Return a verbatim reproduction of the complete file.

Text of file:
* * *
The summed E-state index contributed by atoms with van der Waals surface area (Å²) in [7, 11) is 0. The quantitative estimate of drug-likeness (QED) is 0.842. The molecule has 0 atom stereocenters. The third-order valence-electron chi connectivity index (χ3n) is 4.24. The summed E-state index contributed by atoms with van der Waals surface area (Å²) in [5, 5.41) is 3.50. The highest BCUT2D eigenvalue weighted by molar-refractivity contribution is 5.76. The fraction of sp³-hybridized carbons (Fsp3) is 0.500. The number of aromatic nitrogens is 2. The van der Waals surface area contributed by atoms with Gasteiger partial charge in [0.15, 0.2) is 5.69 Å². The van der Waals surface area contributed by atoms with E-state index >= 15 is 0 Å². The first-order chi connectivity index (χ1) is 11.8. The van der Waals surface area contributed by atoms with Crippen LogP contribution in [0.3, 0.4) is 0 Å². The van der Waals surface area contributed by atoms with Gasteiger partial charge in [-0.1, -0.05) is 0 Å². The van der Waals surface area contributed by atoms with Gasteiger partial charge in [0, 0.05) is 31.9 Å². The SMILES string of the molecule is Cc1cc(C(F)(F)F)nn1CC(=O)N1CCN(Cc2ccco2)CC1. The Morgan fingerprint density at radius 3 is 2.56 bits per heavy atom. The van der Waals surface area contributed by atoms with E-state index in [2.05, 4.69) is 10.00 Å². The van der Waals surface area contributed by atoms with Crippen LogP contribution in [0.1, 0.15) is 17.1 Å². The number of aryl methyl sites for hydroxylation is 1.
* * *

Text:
The summed E-state index contributed by atoms with van der Waals surface area (Å²) in [7, 11) is 0. The quantitative estimate of drug-likeness (QED) is 0.842. The molecule has 0 atom stereocenters. The third-order valence-electron chi connectivity index (χ3n) is 4.24. The summed E-state index contributed by atoms with van der Waals surface area (Å²) in [5, 5.41) is 3.50. The highest BCUT2D eigenvalue weighted by molar-refractivity contribution is 5.76. The fraction of sp³-hybridized carbons (Fsp3) is 0.500. The number of aromatic nitrogens is 2. The van der Waals surface area contributed by atoms with Gasteiger partial charge in [0.15, 0.2) is 5.69 Å². The van der Waals surface area contributed by atoms with E-state index >= 15 is 0 Å². The first-order chi connectivity index (χ1) is 11.8. The van der Waals surface area contributed by atoms with Crippen LogP contribution in [0.3, 0.4) is 0 Å². The van der Waals surface area contributed by atoms with Gasteiger partial charge in [-0.1, -0.05) is 0 Å². The van der Waals surface area contributed by atoms with Gasteiger partial charge in [0, 0.05) is 31.9 Å². The SMILES string of the molecule is Cc1cc(C(F)(F)F)nn1CC(=O)N1CCN(Cc2ccco2)CC1. The Morgan fingerprint density at radius 3 is 2.56 bits per heavy atom. The van der Waals surface area contributed by atoms with E-state index in [2.05, 4.69) is 10.00 Å². The van der Waals surface area contributed by atoms with Crippen LogP contribution in [0.1, 0.15) is 17.1 Å². The number of aryl methyl sites for hydroxylation is 1.